Solomon: Increasing the share of alternative fuels to 35% of the energy mix by 2027
The CEO of Lafarge Egypt, Solomon Avils, revealed that the company has invested 5 to 6 million Swiss francs, equivalent to 100 million pounds, to transform its factory in Ain Sokhna into an environmentally friendly factory that works to reduce carbon emissions from the cement industry, which is the third largest commodity in demand in the world.
Solomon said: “Out of Lafarge’s constant commitment to achieving sustainability, I am proud to be the first cement manufacturer in Egypt to introduce EcoLabel products.
Solomon also revealed during a press conference, to unveil the company’s new products, that the investments made by the company in its factory in Ain Sokhna in digitizing processes and technology are expected to reduce carbon emissions by 20 to 25%.
In response to a question to the “Stock Exchange”, he explained that the company continues its policies aimed at increasing reliance on recycled materials as an energy input in the cement industry, indicating that the company is currently relying on a mixture of energy that enables it to use natural gas, coal, petroleum coke, and waste. Recycled, the latter only accounts for 15% currently.
He said that the company is working to raise the share of waste from the company’s energy mix to 35% by 2027, as part of its plan to ultimately reduce carbon emissions to zero by 2030.
He added that there are two impediments facing the company to accelerate the shift to alternative fuels. The first is that it requires large investments from the company, in addition to the delay in the collection of alternative fuel waste currently in Egypt. He emphasized that the company is the largest cement company in the Egyptian market that relies on alternative fuels in the energy mix.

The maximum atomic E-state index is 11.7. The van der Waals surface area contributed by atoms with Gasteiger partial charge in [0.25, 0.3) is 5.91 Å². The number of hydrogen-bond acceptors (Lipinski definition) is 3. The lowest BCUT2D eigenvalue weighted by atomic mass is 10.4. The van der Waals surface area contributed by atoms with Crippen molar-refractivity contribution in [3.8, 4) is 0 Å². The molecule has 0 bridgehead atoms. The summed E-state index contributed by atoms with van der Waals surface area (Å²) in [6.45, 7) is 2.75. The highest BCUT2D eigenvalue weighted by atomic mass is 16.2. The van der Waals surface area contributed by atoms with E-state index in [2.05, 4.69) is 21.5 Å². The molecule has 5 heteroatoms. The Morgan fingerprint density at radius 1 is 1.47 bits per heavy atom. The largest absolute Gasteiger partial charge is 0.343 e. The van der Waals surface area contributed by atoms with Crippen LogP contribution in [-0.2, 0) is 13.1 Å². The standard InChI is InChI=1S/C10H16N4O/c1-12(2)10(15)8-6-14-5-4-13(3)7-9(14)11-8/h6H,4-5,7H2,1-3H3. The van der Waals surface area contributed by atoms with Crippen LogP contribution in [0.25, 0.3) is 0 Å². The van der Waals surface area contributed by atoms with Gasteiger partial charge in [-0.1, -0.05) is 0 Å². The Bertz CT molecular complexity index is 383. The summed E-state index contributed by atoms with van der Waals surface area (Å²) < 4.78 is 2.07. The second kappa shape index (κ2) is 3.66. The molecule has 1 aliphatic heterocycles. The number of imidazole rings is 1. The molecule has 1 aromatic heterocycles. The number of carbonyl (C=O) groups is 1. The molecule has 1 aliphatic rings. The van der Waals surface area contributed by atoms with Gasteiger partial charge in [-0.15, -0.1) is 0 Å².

In addition, Solomon revealed the launch of two new products called Hydrocem Plus EcoLabel and Hydrocem EcoLabel, which target a relatively high segment where the use of new products comes as alternatives to soil types that need special treatment.
He revealed that Lafarge Egypt was the main supplier of the tunnels of the Suez Canal in the Ismailia region, as the new products are distinguished by their ability to withstand high levels of salinity without mixing them with additional materials, which were affecting the final concrete mix.
The new products were also used in the projects of the Ras Ghareb wind station and the Green River in the New Administrative Capital, as well as the company achieved a record during the pouring of the concrete floor of the iconic tower in the Administrative Capital, which required a continuous casting process for about 36 hours, with a total of 18 thousand cubic meters.
In turn, the company’s commercial director, Ahmed Abdo, said: The new product depends on 30% of alternative fuels and recycled materials, and saves about 30% of the carbon emissions that are produced by the traditional cement products, known as Portland.
Abdo stressed that one of the company’s products, which depends on recycled materials, has recently acquired 50% of the company’s sales.
For his part, Solomon revealed that the company is investing with the National Research Institute to develop products in the building materials industry that can be recycled again, to enrich Egyptian architecture.
He also confirmed that the company invests annually between 5 to 10 million Swiss francs to achieve its goals of sustainable development and product development.
The article, Lafarge Egypt is investing 100 million pounds to reduce its carbon footprint, was written in Al-Borsa newspaper.